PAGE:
On the bright side, it is not as if I have been lazy. I’ve visited the Edinburgh Fringe and Crete (both hugely enjoyable) and been to Birmingham a few times. I’ve recruited new carers, caught up with family and countless friends, researched masters programmes and done nowhere near enough preparation for my dissertation. At least I now know that I will probably look at the problems of democracy promotion in post-conflict settings, most likely Iraq, Bosnia, Afghanistan and Rwanda, but this will probably change and become more refined as I read around the subject. Right now I will just be happy if I manage to write 10,000 words on anything.

The masters research has paid off a little. Although questions still remain over accessibility, I am pretty sure that I will be applying to the LSE, UCL and King’s College London to study international relations. While I do not want to and can’t move back in with my parents, it is time to come home to the city, especially with my career beginning to take off (read on for more!). I miss its unique sense of being simultaneously at the middle and on the edge; a great tumult of humanity, which for me holds so much possibility. For now, my heart lies in the small patch of land outside Coventry that is Warwick’s campus, but London is where I need to be. And so I find myself trying to write personal statements good enough to give me the remote possibility of getting into such prestigious universities and it’s not proving to be easy. Wish me luck.

Best of all this summer, I have been writing. I didn’t quite fulfil my goal of pitching to loads of publications, partly because of business, partly because of fear of the unknown and partly because I have yet to crack the skill of having multiple unique ideas at any given time. But I have officially earned the title ‘freelance journalist’ having continued to write for the Guardian since my internship there. For the first time in my five years of writing, I am even making money from my words. Perhaps you can understand why I have been concentrating on freelance work over blogging. Anyway, I couldn’t be happier. I was quoted in the Week too so I seem to be doing alright.

And what of the summer’s politics? It was dominated by two stories; Jeremy Corbyn’s improbable victory in the Labour leadership election and the heart-breaking refugee crisis. When it comes to the former, I am simply disappointed. I think the media furore around Corbyn’s supposed radicalism missed some deeply concerning social conservatism buried in his economic leftism and, unable to command loyalty within his own front bench of supporters, let alone the rest of the Parliamentary Labour Party, it seems unlikely that Corbyn will be an effective opposition to a Tory government in desperate need of restraining. The rhetoric of a ‘new politics’ is all very well, but Corbyn’s version is both a return to the 1970s and a free pass for Osborne. Hardly progressive, and an even deeper shame in light of the progressive, positive centre-left vision set out by Yvette Cooper, the only candidate to inspire a modicum of excitement in me.

But if Labour have driven me to shake my head in bewilderment, Europe’s response to the refugee crisis has left me both angry and deeply sad. There is too much to say here, bemoaning the lack of solidarity between the EU’s member states, politicians’ inability to act with moral conviction, and the complete failure to tackle the desperate situation in Syria. But the biggest issue is politicians’ and the public’s refusal to recognise the reality of the situation: that refugees fleeing the bloodiest war since WWII should be exempt from the politics of migration and instead should be treated with the basic human compassion Europe was built to express. If a mother is frightened enough to put her children aboard an unseaworthy raft, who are we to question her motives? In all things, if you wouldn’t swap places with someone, don’t judge them. It really is that simple.

As I head off for the start of a daunting and exciting new year, answers for these desperate people do not appear any closer than they did at the beginning of the summer. I can only hope that future generations of politics students are not taught that refugee crisis of the summer of 2015 did not presage the crumbling of the European principles of solidarity and free movement, or of the EU itself. They should be defended with everything we have. I hope to be able to make that argument as I write more and more over the coming year.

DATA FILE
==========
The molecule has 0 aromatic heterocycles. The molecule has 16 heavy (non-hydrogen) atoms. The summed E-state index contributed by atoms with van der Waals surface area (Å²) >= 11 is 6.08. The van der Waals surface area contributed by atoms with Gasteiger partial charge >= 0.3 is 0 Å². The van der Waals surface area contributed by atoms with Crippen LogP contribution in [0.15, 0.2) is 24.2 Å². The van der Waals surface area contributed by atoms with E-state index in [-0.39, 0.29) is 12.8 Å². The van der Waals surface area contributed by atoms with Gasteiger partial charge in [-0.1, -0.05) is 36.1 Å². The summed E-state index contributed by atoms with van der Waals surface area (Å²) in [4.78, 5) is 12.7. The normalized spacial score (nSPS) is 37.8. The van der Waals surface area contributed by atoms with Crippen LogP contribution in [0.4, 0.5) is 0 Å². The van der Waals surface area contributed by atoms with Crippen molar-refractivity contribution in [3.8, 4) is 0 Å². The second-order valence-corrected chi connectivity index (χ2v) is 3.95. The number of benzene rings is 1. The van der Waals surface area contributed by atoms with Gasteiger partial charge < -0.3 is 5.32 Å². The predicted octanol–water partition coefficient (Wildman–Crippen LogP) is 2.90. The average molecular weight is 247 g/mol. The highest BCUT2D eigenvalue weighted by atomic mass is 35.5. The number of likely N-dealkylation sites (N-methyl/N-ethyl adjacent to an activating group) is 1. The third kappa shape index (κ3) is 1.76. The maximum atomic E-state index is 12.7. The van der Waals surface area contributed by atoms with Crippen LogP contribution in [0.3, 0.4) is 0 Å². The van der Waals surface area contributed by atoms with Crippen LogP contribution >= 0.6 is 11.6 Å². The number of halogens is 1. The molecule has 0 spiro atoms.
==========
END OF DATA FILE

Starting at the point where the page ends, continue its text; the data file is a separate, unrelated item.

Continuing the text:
Lessons from the year

My second year at university saw success on three fronts: more work, more reading and more writing. Somewhere along the way, I learnt quite a bit; about myself, journalism and politics. And so, having, like a lot of journalists, bemoaned the advent of the ‘listicle’ (which I still maintain should not be a word), I present you with the highlights of these lessons.

  • There is absolutely no point in reading an entire book that you don’t understand just because it’s required reading (in my case, political theory from the 18th and 19th centuries). Find one that explains the core text in intelligible English and save time, boredom and exam season stress
  • On a related note, John Rawls is god’s gift to politics students
  • Planning essays is the best way to revise
  • My academic interests lie in security studies, human rights, justice and feminism. I am probably a constructivist but I believe in moral imperatives
  • It’s probably high time I transferred my essay-planning skills to pitching articles (by which I mean: knowing what my point is before I start)
  • There is nothing as gratifying as reward for hard work
  • There is nothing as uplifting as well-loved friends making you laugh on a bad day
  • No matter how inconveniently-timed the urge to read a novel or write something is, do it and don’t feel guilty for not doing other things. You’re probably learning more than if you were writing an essay and the inspiration is fleeting
  • My heart lies with 20th century American novels, the Guardian, New Yorker and New York Times, and inexplicably compelling internet think-pieces
  • I am not an aspiring journalist. I am a journalist
  • Not to overdo things. Take a break if your brain is no longer absorbing information. Lie in if you know that extra hour will help you function at your best
  • Coffee is wonderful
  • I write best between 11pm and 1am. I do not know if this is a blessing or a curse but count me in for the night shift
  • Old friends are precious. So are new ones
  • General elections are simultaneously banal, depressing and riveting
  • Being open about my disability is, with the right people, very freeing
  • I do and don’t need a plan. I wish I knew what I wanted to do after university and what the best course of action would be, but I’m happy to take the time to work these things out – as I am always being told, I have plenty of time

Not bad for a single academic year. And at least I spared you the GIFs.